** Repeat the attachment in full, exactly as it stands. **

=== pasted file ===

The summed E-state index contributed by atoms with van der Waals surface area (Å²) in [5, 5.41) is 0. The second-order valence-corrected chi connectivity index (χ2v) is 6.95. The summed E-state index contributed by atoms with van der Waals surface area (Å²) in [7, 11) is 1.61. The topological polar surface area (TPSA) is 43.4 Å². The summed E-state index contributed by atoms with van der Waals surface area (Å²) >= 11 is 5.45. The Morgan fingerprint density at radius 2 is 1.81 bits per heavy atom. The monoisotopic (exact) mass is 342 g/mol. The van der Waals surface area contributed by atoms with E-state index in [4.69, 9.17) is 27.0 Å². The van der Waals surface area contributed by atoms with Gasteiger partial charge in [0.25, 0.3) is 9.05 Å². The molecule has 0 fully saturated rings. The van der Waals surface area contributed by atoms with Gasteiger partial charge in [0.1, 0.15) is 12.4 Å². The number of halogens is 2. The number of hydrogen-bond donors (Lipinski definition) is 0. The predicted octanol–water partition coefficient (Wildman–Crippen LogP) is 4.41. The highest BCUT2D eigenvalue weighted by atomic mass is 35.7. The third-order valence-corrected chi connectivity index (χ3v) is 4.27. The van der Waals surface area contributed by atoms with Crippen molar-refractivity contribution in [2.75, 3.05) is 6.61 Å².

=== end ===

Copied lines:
The summed E-state index contributed by atoms with van der Waals surface area (Å²) in [5, 5.41) is 0. The second-order valence-corrected chi connectivity index (χ2v) is 6.95. The summed E-state index contributed by atoms with van der Waals surface area (Å²) in [7, 11) is 1.61. The topological polar surface area (TPSA) is 43.4 Å². The summed E-state index contributed by atoms with van der Waals surface area (Å²) >= 11 is 5.45. The Morgan fingerprint density at radius 2 is 1.81 bits per heavy atom. The monoisotopic (exact) mass is 342 g/mol. The van der Waals surface area contributed by atoms with E-state index in [4.69, 9.17) is 27.0 Å². The van der Waals surface area contributed by atoms with Gasteiger partial charge in [0.25, 0.3) is 9.05 Å². The molecule has 0 fully saturated rings. The van der Waals surface area contributed by atoms with Gasteiger partial charge in [0.1, 0.15) is 12.4 Å². The number of halogens is 2. The number of hydrogen-bond donors (Lipinski definition) is 0. The predicted octanol–water partition coefficient (Wildman–Crippen LogP) is 4.41. The highest BCUT2D eigenvalue weighted by atomic mass is 35.7. The third-order valence-corrected chi connectivity index (χ3v) is 4.27. The van der Waals surface area contributed by atoms with Crippen molar-refractivity contribution in [2.75, 3.05) is 6.61 Å².